A guy I know and trust who’s seen David Cronenberg‘s A Dangerous Method is calling it “great, brilliant, precise and lucid,” and that “among all Cronenberg’s films the one it’s closest to is Dead Ringers.”
Oh, and the Ben-Hur restoration that will show at the New York Film festival prior to hitting Bluray “is tremendous,” he says, “so brilliantly clear and sensitively done…the best I’ve ever seen it [look]. And Miklos Rosza‘s score should be heard to maximum effect.”
The Obama campaign is sending out free bumper stickers to the faithful. The maniacal Rick Perry is probably going to win the 2012 Republican nomination for President, and because he’s such a neanderthal-sounding, corporate kowtowing yokel (i.e., the new Greg Stillson), Barack Obama, despite his plummeting poll numbers right now, will eke out a victory…barely. Once Average Joes get a really good look at Perry, a slim majority will suck it in, shake their heads, exhale, hold their nose and vote for Obama. 50.3%…something like that. Maybe 51%.
With only six weeks to go before the 10.7 British 1release, Tyrannosaur director Paddy Considine — “the Terrence Malick of trailer cutting” — has finally delivered a trailer. It lasts 1:52, and conveys the tenderness and the rage with some nice, counter-balancing music. But it under-sells, I feel, the shattering performance by Olivia Colman as a battered wife. I’m serious. Colman and Olivia Spencer and (although I haven’t seen Coriolanus) Vanessa Redgrave — the Best Supporting Actress roster will have to include these three.
“Colman’s performance comes as a revelation,” wrote the Village Voice‘s Nicholas Rapold. Colman “went on a total transformation on this film…she became world-class,” Considine said in Rapold’s piece. Everlasting shame upon each and every SAG member that fails to see Tyrannosaur, at the very least for Colman’s sake.
Most dreams happen during REM sleep, right? Sometime around 4 or 5 am? The ones you tend to remember and write about the next day are the ones that wake you up at this, the hour of the wolf. Within the last two weeks I’ve had two…I might as well call them nightmares. But they were’t nightmares as much as disturbing short films with hateful predatory characters coming in for the kill, and both were about bad stuff that I’ve done coming back to bite me in the ass. Both were so unpleasant that I had to get up and shower and start working in order to flush them out of my head.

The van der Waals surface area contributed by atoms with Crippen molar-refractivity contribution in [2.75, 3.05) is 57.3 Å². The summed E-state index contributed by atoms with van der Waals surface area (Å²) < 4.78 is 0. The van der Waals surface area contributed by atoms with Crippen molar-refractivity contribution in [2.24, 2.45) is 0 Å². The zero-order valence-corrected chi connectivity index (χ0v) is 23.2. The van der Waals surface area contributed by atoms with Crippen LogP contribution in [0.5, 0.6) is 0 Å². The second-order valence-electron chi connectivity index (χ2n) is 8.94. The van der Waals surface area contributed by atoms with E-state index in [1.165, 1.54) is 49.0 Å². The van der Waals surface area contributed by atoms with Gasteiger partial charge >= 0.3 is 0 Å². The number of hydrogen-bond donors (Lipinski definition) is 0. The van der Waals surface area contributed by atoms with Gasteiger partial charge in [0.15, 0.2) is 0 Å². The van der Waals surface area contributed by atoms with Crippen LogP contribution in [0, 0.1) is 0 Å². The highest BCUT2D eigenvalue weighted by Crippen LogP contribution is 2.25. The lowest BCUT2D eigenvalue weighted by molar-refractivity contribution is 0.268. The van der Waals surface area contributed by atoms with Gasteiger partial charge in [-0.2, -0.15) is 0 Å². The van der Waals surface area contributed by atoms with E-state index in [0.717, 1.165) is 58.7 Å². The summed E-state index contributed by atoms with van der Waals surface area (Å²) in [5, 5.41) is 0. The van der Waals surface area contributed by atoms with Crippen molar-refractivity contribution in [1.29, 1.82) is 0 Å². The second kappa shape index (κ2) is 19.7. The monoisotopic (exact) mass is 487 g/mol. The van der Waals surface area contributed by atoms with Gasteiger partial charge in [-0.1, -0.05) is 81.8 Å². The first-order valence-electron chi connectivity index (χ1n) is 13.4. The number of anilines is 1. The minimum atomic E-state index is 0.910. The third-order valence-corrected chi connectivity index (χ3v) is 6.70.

The first was a Telluride dream starring a youngish Robert Redford (i.e., how he looked around the time of Electric Horseman), a younger Roger Ebert (talking, heavier, eating and drinking) and, for some inexplicable reason, Richard Attenborough as he looked in the ’60s. Someone had thrown together a Redford career-tribute reel, and yet it wasn’t clips but new surreal footage in which his Hubbell Gardner from The Way We Were had a brief conversation with Jeremiah Johnson, and Bill McKay of The Candidate gave a smile and a pat on the back to Turner from Three Days of the Condor. And then the Horse Whisperer guy stepped in and nodded and waved to the other guys, and so it went. All together and hugging like the people on the beach at the end of The Tree of Life, everyone relaxed and alpha in a kind of Octopussy’s Garden-type way.
And the real Redford was sitting there in this mountain-air, Rocky Mountain environment, watching the tribute with the rest of us. Ebert was sitting at a kind of picnic table with at least two pretty women, and Attenborough was sitting across from Ebert and joking and giggling the whole time, and the vibe was very smooth and soothing — everyone in this Shangrila-like place, far from the madding crowd, etc. And I was saying to myself stuff like “this is awfully nice” and “I’m pretty happy here.”
And then I started to hear from people who were pointing accusatory fingers about stuff that I’d done in the ’70s and ’80s and ’90s but had long since forgotten about — things that I had to answer for. People I’d treated inconsiderately, deadlines I hadn’t met, bills I hadn’t paid, things I’d lost through selfishness or carelessness. No felonious crimes, mind, but they sounded pretty bad when you added them all up. I was guilty and had to pay. It took me about 10 or 15 minutes after I woke up to either re-suppress these demons or come to the gradual realization that I hadn’t really been such a bad guy in the past.
Two and half hours ago I woke up from nightmare #2, which was about about working in some kind of corporate environment in a typical bullshit glass-and-steel building — i.e., the kind of place that was gloriously blown up at the end of Fight Club. And it was basically about my not being very popular with younger co-workers and being accused of not doing stuff that I’d been asked to do and having alcohol on my breath (and in actuality I never touch the stuff, even wine, until the work is entirely done and it’s 9 pm or later) and being plotted against and ganged up on, and eventually being canned. One of the guys who was bitching and against me looked an awful lot like Jeff Sneider (i.e., “TheInsneider”). It was an atmosphere of pure ugliness, pure venality.
The dream reminded me that in most urban business-y work environments, about 40% of everyone’s time and energy goes into gossip and back-biting and the forming of cabals and occasional feverish plottings against this or that person (“Let’s get that guy!), and that maybe 35% goes into creative solution-finding or problem-solving or honest hard work and real-deal accomplishment, and that the other 25% is about lunch and coffee breaks and goofing off. Hell is other people. Hell is living with the daily fear of being fired. Hell is friendly-but-chilly guys like Jack Kelly, who was my bureau chief at People. I’ve been a stressed but relatively happy soul since I began working on my own as a columnist in 1994 (for the L.A. Times Syndicate) and particularly as an online guy, beginning in ’98.